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Warner Brothers and J.K. Rowling vs. RDR Books re: Publication of the HP Lexicon

So in case you've missed it, Warner Brothers and J.K. Rowling sued RDR Books because RDR was planning to publish an encyclopedia based on the content of the online site run by Steve Vander Ark, the Harry Potter Lexicon. SVA isn't a named party, even though he is basically the impetus for this lawsuit - he's a BNF who created the site. JKR, at one point, awarded him a commendation for the website being so comprehensive (something she has given to other fan sites as well). SVA apparently took this to be a Mark of Approval for Anything He Wants to Do, which is what caused this lawsuit. The site essentially takes stuff from the HP books/movies/world and compiles it in various ways for easy reference (i.e. lists of spells, Quidditch rules, info on magical beasts, etc.). SVA now feels that he has the right to take this compliation of information, provided on a free fansite, and use it to make a profit by publishing a print version of the Lexicon. WB and JKR are trying to protect their copyrights and trademarks, and JKR also has some arguments re: right to privacy, etc. RDR is arguing fair use.

The filings for the case are public and have been posted at Justia.com. cleolinda has been following the case since its inception and has been keeping us all up to date with it via Fandom_Wank (oldest news is at the bottom, so scroll down to start from the beginning and move towards the latest news).

RDR just filed their Answer to WB/JKR's Amended Complaint, and cleolinda asked me to take a look at it to see if there was anything interesting going on there. For ease of reading, here's an organized account of my comments and her replies that were originally posted in the comments to one of her LJ entries (this is much easier to read):



In response to MelissaTLC's initial and correct observation that the Answer is very repetitive and replete with denials, a fun bit of legal trivia:

The Lawyer-y Reason why they are either denying or claiming not to have enough knowledge of every single allegation is that The Federal Rules of Civil Procedure, Rule 8 requires specific denials or allegations that one lacks the knowledge of something (see (b)(2) and (5)) or the allegation is considered to be admitted by the party ((b)(6)).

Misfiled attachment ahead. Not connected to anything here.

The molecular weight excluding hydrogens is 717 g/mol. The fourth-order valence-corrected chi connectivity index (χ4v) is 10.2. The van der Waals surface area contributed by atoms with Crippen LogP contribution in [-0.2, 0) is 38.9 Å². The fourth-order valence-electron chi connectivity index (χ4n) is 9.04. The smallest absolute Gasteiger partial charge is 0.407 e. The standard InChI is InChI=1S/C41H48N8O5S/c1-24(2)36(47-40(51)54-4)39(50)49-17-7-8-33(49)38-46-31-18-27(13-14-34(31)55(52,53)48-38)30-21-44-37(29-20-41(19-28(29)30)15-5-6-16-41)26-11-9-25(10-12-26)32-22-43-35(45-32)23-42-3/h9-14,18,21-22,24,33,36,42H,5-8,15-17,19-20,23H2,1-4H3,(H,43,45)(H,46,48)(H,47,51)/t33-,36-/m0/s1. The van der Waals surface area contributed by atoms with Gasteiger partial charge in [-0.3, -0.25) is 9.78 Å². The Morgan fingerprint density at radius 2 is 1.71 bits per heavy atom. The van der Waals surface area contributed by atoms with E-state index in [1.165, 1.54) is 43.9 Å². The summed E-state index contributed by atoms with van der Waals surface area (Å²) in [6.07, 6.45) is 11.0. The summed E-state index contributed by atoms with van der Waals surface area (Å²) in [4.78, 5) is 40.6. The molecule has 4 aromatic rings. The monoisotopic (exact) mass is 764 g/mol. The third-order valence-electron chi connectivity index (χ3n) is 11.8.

[Clarification: RDR denying something does not mean they are committing perjury. What it means is that those issues will have to be dealt with during the trial. I.e., if RDR admits something, it's not an issue. If RDR denies or says they lack the knowledge of something, then it will come up in the trial. During which depositions issued under oath and sworn witnesses will be used in order to try to prove various things. If something in the depositions turns out to be a lie, or the sworn witnesses lie, THAT is perjury.]

In response to the request to look over the Answer (WB/JKR are Plaintiffs; RDR Books amd unnamed "Does 1-10" are Defendants):

I tried to just kind of pull out the non-routine, interesting things that jumped out at me. As cut and pasted from the Word doc I was using to go through this:

---

OK, I finally sat down and read through the amended complaint and answer. First, I have to just note that I was ridiculously amused by the summary of the HP world in the complaint – trust lawyers to make it sound almost boring! (Amended Complaint para. 15-16.)

Also, paragraph 42 of the amended complaint! Hilarious! Anyway. By relevant paragraph, some comments:

(But first, DISCLAIMER because lawyers are full of disclaimers: the below commentary does not constitute legal advice to any parties or potential parties to any actions and should not be relied on in legal matters. And yes, it is a bit snarky. And no, this is not how I would write when doing Actual Legal Work. But it IS an accurate representation of my opinions on the amended complaint and the answer in this case after one read-through. Glad we've got that all settled.)

And now, by paragraph:

1. Basically Defendant denies that the book or cover is infringing, which is the theme repeated throughout the Answer, of course – I like how they note that the "revised" cover won’t infringe – I wonder when they "revised" it...

[cleolinda: "I can at least answer this. Kind of. Because I'm not going back through and searching all the Justia files at this time of night. But! At some point, in those files, RDR submitted a revised cover as part of their filings. So it was very much, you know, an "Only because you made us" kind of move." Here's the filing.]

2. I really enjoy how Defendant denies this paragraph categorically – they're saying they didn’t know she ever intended to publish an encyclopedia, and they didn't know about the charity books? When there's info from those books on the Lexicon site? Indeed.

3. Amazing how none of those cease and desist letters got through, according to Defendant's denial here...

5. It’s interesting how Defendants never denied that their book is going to be a "400 page dictionary taken from the world of Harry Potter." Certainly that allegation does not fall into the category of "over-heated legal argument" as they contend the rest of the paragraph that they didn't address does.